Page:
From Telsa Gwynne via email...
"Going further back, I remember that one of the early Linux support companies at LinuxExpo used advertising fliers of topless women photographed from behind with some punchline about "no support?" (no bra, ho ho ho) and a distribution logo to advertise the fact that they supported Linux. I think that was Linuxcare, but I am not sure. I do remember that the distribution in question (Red Hat) took exception to seeing its copyrighted logo on the back of a naked woman in order to advertise another company, and two days into the conference the Red Hat logo vanished from the fliers...
...and the Debian logo appeared, because you can do anything with that one."
More details from LWN (including the image of the flyer in question):
"LinuxCare's swag includes a poster which, in a parody of the 3Com ad, shows, from the rear, a seated lady wearing only a red bra and holding a Red Hat 6.0 box behind her back. The caption is "simply supported." The word on the floor is that Red Hat's lawyers called LinuxCare's lawyers demanding that the poster be pulled from the floor. So people are grabbing them in multiples and giving them to their friends. It's sure to be a collector's items..."
There is also a brief note on the issue from somebody who was at the show .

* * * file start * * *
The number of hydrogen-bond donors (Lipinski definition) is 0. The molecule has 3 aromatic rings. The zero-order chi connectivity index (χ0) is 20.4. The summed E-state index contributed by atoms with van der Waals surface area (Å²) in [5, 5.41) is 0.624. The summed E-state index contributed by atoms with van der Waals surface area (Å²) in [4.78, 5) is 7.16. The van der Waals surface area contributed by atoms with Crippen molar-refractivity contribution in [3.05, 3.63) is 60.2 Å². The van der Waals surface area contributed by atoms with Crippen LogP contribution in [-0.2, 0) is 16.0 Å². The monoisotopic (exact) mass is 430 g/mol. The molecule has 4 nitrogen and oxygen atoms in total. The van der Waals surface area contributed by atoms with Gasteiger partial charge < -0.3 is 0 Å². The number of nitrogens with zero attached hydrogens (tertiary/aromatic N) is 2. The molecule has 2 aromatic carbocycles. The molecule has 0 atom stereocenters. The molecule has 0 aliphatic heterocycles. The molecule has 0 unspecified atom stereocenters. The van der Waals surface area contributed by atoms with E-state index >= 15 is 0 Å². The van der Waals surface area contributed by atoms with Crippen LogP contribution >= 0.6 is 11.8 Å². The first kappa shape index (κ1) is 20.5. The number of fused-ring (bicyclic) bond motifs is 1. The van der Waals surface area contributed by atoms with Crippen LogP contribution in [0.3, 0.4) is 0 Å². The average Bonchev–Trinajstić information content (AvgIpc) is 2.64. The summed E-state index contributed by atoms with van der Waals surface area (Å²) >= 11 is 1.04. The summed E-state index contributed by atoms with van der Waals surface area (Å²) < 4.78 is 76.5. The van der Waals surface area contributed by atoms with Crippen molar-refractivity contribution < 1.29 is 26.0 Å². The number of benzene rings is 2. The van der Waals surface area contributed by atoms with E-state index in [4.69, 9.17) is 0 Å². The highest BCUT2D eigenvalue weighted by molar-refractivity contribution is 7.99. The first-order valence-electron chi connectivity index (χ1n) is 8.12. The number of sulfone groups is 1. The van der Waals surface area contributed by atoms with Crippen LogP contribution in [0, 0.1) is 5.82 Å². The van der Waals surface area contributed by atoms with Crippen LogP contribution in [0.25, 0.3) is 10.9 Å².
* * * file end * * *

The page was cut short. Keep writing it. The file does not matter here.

The Debian iteration apparently was a poster for another conference :
"The hardcore geeks chuckled when the prizes were passed out near the end of the June Bay Area Linux Users Group meeting. LinuxCare, a fast-growing start-up specializing in support for the Linux-based operating system, was giving away free copies of a perky promotional poster featuring a naked woman guarding her buttocks with a Debian Linux CD-ROM.... But the geeks weren’t giggling at the naked lady. Instead, they were appreciating a more subtle stab of humor: a LinuxCare dig at Red Hat, the U.S. market leader in packaged Linux distributions. Just three weeks earlier, at the Linux Expo in North Carolina in late May, LinuxCare had earned Red Hat’s ire by distributing copies of a similar poster that displayed a Red Hat CD-ROM."